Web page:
Many will know this one as a key ingredient for curries. However, it has also been used for many years as an anti-inflammatory. The high concentration of curcumin (which is what makes turmeric bright yellow), has been found to reduce the onset of muscle soreness (2). This spice is also showing promising results regarding its ability to boost the immune system, however, more research is needed. Try adding a small amount of turmeric to scrambled eggs to get some more in your diet.


Citrus fruit

After catching a cold most people turn to vitamin C, which makes sense as it helps build your immune system. Vitamin C is thought to increase the production of white blood cells which are key to fighting infections. With almost all citrus fruits being high in vitamin C you have a variety to choose from: grapefruit, oranges, lemons, limes, tangerines, clementines are a few examples. Remember your body doesn't store vitamin C so it needs it daily for continued health. 



This food adds a little zing to your meals and is a must-have for your health. The immune-boosting properties of garlic appear to come from its sulfur-containing compounds such as allicin.


Green tea

Flavonoids (a type of antioxidant) are found in abundance in green and black teas. Green tea is full of epigallocatechin (EGCG). Studies have found EGCG can enhance immune function (3). Black tea goes through a fermentation process resulting in most of the EGCG being lost, while green tea is steamed, preserving the EGCG.



An underrated fruit, these are another fruit full of essential nutrients including vitamin C, vitamin K, folate and potassium. Vitamin C to help boost the body's white blood cells to fight infection and the other nutrients help to keep the body functioning properly.



Chicken soup or even a homemade chicken stock is something that is often suggested when sick and it may help to lower inflammation, which improves the symptoms of a cold. Chicken and turkey are high in vitamin B-6, which plays an important role in chemical reactions in the body. It is also key to the formation of new and healthy red blood cells. Try to have a chicken soup without too much cream added.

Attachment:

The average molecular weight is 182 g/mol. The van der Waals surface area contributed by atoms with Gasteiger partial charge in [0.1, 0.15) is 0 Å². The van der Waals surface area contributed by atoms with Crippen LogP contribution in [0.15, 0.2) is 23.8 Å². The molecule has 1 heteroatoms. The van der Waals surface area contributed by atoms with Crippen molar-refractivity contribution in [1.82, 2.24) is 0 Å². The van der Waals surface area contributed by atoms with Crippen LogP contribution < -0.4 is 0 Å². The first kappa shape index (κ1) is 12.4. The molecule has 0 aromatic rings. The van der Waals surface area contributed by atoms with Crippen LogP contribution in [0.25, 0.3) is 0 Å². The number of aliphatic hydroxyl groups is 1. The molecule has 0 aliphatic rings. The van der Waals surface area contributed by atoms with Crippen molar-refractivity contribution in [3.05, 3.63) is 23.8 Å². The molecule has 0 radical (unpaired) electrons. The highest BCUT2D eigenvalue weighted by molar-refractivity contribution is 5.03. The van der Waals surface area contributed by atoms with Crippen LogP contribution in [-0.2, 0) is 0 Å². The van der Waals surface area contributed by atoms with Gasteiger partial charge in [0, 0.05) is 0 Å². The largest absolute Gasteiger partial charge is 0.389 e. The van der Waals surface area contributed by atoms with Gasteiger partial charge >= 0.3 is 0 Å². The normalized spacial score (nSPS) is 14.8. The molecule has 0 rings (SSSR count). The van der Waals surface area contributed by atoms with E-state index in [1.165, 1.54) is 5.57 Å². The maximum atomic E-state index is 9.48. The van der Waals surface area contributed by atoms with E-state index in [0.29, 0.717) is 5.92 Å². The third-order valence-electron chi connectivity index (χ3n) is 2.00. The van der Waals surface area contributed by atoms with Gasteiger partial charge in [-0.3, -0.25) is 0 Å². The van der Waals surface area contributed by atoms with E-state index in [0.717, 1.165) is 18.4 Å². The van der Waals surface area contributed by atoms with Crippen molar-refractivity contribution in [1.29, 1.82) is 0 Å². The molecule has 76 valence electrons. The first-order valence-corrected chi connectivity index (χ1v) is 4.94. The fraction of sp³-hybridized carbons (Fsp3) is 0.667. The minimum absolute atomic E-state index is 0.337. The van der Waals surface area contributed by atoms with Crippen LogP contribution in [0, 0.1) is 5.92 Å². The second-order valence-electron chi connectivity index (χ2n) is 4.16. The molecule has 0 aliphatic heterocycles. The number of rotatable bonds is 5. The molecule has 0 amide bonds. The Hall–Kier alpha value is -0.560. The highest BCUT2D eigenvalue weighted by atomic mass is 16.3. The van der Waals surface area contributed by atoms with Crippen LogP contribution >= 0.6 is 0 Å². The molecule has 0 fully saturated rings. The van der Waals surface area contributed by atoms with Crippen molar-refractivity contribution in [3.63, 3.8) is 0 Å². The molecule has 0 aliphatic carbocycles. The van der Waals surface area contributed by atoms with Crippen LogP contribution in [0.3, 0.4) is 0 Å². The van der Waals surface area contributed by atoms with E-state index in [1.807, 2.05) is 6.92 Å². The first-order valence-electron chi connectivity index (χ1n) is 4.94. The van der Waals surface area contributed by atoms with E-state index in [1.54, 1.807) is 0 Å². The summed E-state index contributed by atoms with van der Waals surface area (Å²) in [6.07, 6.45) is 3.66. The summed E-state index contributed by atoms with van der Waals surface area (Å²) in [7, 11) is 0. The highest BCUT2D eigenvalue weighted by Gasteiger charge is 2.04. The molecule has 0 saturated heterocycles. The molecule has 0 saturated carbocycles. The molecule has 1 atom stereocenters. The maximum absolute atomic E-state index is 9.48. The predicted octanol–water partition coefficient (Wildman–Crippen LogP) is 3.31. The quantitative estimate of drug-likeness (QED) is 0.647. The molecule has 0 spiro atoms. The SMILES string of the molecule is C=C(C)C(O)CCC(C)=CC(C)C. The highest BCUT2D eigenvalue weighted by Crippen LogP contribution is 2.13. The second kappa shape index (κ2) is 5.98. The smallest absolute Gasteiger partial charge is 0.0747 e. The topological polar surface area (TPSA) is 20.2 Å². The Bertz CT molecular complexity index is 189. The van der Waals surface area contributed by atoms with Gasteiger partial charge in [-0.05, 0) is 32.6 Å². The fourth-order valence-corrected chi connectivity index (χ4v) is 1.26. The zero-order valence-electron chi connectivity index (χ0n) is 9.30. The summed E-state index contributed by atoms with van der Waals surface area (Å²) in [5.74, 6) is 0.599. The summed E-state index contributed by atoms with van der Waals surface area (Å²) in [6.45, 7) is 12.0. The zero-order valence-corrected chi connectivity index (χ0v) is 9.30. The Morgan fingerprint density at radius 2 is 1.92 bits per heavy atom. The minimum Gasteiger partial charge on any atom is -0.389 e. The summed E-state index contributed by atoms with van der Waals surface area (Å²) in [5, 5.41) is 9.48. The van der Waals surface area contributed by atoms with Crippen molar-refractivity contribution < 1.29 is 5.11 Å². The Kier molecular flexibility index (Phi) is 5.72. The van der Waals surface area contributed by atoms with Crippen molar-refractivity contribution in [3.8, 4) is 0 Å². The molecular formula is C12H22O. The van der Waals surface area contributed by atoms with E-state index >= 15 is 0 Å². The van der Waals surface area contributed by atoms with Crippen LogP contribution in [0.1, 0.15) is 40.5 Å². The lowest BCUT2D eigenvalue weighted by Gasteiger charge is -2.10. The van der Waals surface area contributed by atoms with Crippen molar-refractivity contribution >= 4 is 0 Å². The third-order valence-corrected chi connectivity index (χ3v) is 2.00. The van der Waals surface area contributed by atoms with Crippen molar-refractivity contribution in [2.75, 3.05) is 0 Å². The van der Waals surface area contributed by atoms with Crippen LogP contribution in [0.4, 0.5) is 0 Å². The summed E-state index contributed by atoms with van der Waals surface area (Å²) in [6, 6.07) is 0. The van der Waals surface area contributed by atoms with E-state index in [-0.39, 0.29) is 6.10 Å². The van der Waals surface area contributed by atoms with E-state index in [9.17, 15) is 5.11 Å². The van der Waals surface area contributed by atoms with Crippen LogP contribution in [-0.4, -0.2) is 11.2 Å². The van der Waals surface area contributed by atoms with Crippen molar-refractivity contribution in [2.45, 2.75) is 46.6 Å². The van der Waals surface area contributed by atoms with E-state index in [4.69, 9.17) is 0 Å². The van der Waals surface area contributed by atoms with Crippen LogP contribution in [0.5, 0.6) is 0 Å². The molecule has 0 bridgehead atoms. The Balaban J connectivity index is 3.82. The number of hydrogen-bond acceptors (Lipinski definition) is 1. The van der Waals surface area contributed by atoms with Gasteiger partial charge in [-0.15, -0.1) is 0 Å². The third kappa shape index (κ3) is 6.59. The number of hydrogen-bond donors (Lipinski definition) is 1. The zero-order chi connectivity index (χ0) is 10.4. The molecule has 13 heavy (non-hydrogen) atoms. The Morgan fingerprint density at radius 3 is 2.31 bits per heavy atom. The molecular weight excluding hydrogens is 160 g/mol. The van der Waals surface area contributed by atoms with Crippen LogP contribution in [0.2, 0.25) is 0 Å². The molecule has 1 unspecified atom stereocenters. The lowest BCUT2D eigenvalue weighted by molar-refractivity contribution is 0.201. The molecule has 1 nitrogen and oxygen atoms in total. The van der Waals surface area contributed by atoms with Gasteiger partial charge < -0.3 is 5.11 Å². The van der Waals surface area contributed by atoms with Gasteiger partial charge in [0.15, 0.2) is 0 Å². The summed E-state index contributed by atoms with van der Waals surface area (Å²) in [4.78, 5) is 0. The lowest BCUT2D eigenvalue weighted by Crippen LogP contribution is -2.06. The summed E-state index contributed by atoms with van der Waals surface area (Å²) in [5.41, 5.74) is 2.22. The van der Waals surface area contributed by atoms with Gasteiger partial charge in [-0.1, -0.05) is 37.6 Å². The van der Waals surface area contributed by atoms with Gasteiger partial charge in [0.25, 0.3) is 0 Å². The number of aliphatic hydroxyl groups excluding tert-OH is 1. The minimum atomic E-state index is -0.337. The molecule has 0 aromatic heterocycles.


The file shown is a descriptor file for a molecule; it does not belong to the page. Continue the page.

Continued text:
This one might never have crossed your mind to help with a healthy immune system but shellfish is packed with Zinc, and it is important so our immune cells can function correctly. Types of shellfish which are high in zinc are lobster, crab, mussels, oysters. Get yourself down to Viviers for the freshest fish in Portsmouth.



Did you know you can find double the amount of the daily recommended intake of vitamin C in a single medium-sized Papaya? Papayas also have a digestive enzyme called papain that has anti-inflammatory effects. You will also find magnesium, folate and potassium in Papayas, which is beneficial to your overall health. Plus it’s a fun word to say.



This vegetable is packed with vitamins A, C and E, as well as fibre and many other antioxidants. Did you know the key to keeping its benefits intact is with minimal cooking or no cooking at all? Steaming is the best way to keep nutrients in your food. The stalk also contains a lot of nutrients, finely chop and cook with the florets to reap the benefits without risking undercooking the stalk.



Vitamin E tends to be overlooked for vitamin C when thinking of preventing or fighting off colds. Vitamin E, however, is key to a healthy immune system. Being a fat-soluble vitamin it requires fat to be absorbed. Nuts such as almonds are packed with vitamin E as well as having healthy fats. Be careful not to go crazy though, think a handful rather than a packet.